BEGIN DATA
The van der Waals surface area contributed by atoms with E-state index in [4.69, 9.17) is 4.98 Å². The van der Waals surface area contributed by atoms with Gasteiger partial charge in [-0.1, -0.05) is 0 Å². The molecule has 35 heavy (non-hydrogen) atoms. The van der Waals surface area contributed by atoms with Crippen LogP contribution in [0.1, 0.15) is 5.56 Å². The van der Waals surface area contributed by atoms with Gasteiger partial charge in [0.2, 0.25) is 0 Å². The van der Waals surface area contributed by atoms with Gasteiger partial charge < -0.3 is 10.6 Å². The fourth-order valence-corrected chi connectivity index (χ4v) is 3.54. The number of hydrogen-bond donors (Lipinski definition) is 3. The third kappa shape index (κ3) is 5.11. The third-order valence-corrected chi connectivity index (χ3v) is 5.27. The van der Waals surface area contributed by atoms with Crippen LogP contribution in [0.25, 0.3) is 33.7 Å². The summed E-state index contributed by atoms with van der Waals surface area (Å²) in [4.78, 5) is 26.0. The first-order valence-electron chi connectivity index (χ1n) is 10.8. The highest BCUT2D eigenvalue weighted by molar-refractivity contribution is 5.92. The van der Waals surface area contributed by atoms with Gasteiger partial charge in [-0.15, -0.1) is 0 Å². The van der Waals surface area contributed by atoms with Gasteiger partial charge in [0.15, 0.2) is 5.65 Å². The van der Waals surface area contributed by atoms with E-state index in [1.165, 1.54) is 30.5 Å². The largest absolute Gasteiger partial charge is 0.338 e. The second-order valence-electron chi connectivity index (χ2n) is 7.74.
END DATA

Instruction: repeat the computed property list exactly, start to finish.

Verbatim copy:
The van der Waals surface area contributed by atoms with E-state index in [4.69, 9.17) is 4.98 Å². The van der Waals surface area contributed by atoms with Gasteiger partial charge in [-0.1, -0.05) is 0 Å². The molecule has 35 heavy (non-hydrogen) atoms. The van der Waals surface area contributed by atoms with Crippen LogP contribution in [0.1, 0.15) is 5.56 Å². The van der Waals surface area contributed by atoms with Gasteiger partial charge in [0.2, 0.25) is 0 Å². The van der Waals surface area contributed by atoms with Gasteiger partial charge < -0.3 is 10.6 Å². The fourth-order valence-corrected chi connectivity index (χ4v) is 3.54. The number of hydrogen-bond donors (Lipinski definition) is 3. The third kappa shape index (κ3) is 5.11. The third-order valence-corrected chi connectivity index (χ3v) is 5.27. The van der Waals surface area contributed by atoms with Crippen LogP contribution in [0.25, 0.3) is 33.7 Å². The summed E-state index contributed by atoms with van der Waals surface area (Å²) in [4.78, 5) is 26.0. The first-order valence-electron chi connectivity index (χ1n) is 10.8. The highest BCUT2D eigenvalue weighted by molar-refractivity contribution is 5.92. The van der Waals surface area contributed by atoms with Gasteiger partial charge in [-0.15, -0.1) is 0 Å². The van der Waals surface area contributed by atoms with Gasteiger partial charge in [0.15, 0.2) is 5.65 Å². The van der Waals surface area contributed by atoms with E-state index in [1.165, 1.54) is 30.5 Å². The largest absolute Gasteiger partial charge is 0.338 e. The second-order valence-electron chi connectivity index (χ2n) is 7.74.